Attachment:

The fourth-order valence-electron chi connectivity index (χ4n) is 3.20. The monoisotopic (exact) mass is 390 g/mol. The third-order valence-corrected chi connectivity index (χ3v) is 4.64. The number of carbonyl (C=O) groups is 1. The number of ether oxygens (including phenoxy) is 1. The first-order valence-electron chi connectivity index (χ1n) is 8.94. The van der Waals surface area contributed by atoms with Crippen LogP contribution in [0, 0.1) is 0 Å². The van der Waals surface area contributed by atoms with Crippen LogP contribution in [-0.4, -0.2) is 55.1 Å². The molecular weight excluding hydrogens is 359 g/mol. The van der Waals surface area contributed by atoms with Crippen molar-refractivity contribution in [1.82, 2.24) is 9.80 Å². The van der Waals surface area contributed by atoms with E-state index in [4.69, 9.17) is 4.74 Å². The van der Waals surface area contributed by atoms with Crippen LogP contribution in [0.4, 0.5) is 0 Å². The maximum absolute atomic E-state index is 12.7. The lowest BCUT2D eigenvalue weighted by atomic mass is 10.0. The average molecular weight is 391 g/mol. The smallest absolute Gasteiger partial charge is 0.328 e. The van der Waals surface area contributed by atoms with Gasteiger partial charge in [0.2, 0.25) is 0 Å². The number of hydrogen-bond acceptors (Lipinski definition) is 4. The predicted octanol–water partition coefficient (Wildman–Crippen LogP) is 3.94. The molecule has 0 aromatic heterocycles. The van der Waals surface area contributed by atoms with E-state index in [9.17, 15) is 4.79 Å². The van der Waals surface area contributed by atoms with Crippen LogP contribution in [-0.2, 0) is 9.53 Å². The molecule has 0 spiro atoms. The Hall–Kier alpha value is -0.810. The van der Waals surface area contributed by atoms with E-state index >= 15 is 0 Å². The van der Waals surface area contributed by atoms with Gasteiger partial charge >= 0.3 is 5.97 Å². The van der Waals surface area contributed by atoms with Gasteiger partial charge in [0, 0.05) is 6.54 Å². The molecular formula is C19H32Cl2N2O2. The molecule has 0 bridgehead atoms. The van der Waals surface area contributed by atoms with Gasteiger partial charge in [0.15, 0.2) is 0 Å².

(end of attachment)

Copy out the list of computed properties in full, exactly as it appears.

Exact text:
The fourth-order valence-electron chi connectivity index (χ4n) is 3.20. The monoisotopic (exact) mass is 390 g/mol. The third-order valence-corrected chi connectivity index (χ3v) is 4.64. The number of carbonyl (C=O) groups is 1. The number of ether oxygens (including phenoxy) is 1. The first-order valence-electron chi connectivity index (χ1n) is 8.94. The van der Waals surface area contributed by atoms with Crippen LogP contribution in [0, 0.1) is 0 Å². The van der Waals surface area contributed by atoms with Crippen LogP contribution in [-0.4, -0.2) is 55.1 Å². The molecular weight excluding hydrogens is 359 g/mol. The van der Waals surface area contributed by atoms with Crippen molar-refractivity contribution in [1.82, 2.24) is 9.80 Å². The van der Waals surface area contributed by atoms with E-state index in [4.69, 9.17) is 4.74 Å². The van der Waals surface area contributed by atoms with Crippen LogP contribution in [0.4, 0.5) is 0 Å². The maximum absolute atomic E-state index is 12.7. The lowest BCUT2D eigenvalue weighted by atomic mass is 10.0. The average molecular weight is 391 g/mol. The smallest absolute Gasteiger partial charge is 0.328 e. The van der Waals surface area contributed by atoms with Gasteiger partial charge in [0.2, 0.25) is 0 Å². The number of hydrogen-bond acceptors (Lipinski definition) is 4. The predicted octanol–water partition coefficient (Wildman–Crippen LogP) is 3.94. The molecule has 0 aromatic heterocycles. The van der Waals surface area contributed by atoms with E-state index in [9.17, 15) is 4.79 Å². The van der Waals surface area contributed by atoms with Crippen LogP contribution in [-0.2, 0) is 9.53 Å². The molecule has 0 spiro atoms. The Hall–Kier alpha value is -0.810. The van der Waals surface area contributed by atoms with E-state index >= 15 is 0 Å². The van der Waals surface area contributed by atoms with Gasteiger partial charge >= 0.3 is 5.97 Å². The van der Waals surface area contributed by atoms with Gasteiger partial charge in [0, 0.05) is 6.54 Å². The molecular formula is C19H32Cl2N2O2. The molecule has 0 bridgehead atoms. The van der Waals surface area contributed by atoms with Gasteiger partial charge in [0.15, 0.2) is 0 Å².